How spider toxin can protect crops from insects
In a discovery that offers new ways to protect crops from insects, researchers have found that insecticides can be designed to target specific pests without harming beneficial species like bees.
New York: In a discovery that offers new ways to protect crops from insects, researchers have found that insecticides can be designed to target specific pests without harming beneficial species like bees.
And the answer lies in a potent spider toxin.
"Most insecticides used today take a carpet-bombing approach, killing indiscriminately and sometimes even hurting humans and other animals. The more specific a toxin`s target, the less dangerous it is for everything else," explained Frank Bosmans, an assistant professor of physiology at the Johns Hopkins University`s School of Medicine.
The finding began with the mistaken inclusion of a protein called Dc1a in a shipment sent by the team`s Australian collaborators.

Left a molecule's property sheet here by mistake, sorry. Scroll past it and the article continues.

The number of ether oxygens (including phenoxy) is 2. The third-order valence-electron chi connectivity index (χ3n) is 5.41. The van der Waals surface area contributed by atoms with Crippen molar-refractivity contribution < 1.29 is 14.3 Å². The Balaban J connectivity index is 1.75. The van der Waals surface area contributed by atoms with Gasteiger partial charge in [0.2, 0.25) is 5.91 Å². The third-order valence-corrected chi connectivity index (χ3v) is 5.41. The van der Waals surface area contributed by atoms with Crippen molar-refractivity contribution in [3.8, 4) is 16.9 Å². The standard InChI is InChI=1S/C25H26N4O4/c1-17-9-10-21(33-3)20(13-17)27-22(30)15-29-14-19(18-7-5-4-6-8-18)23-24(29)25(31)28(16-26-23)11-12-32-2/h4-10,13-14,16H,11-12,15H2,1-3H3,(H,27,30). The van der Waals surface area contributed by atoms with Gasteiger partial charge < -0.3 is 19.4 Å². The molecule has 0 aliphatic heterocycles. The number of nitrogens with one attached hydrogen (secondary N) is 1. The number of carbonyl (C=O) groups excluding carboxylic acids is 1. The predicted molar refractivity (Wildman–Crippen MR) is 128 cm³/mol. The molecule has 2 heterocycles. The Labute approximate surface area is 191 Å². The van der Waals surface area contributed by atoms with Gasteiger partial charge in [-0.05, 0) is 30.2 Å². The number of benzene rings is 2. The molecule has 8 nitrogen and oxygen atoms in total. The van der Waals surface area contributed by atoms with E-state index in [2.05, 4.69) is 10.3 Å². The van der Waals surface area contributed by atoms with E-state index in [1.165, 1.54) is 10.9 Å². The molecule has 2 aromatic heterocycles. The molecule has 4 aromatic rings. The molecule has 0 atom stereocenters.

The protein was extracted from the venom of the desert bush spider Diguetia canities which lives in the deserts of the southwestern US and Mexico and is harmless to humans.
In lab experiments on cockroaches, they used spider toxins to study the proteins that let nerve cells send out electrical signals.
First, Bosmans and his team inserted the protein`s gene into cockroaches.
They then used electrodes to monitor the flow of sodium into the cells.
"Adding spider toxins that interfere with the function of the sodium channels shed light on the channels` activity, since different toxins inhibit different parts of the protein, causing different effects," Bosmans said.
The findings suggest that naturally occurring insect toxins can be lethal for one species and harmless for a closely related one.
The team`s next step is to test the toxin on other insect species to determine its full range, said the study appeared in the journal Nature Communications.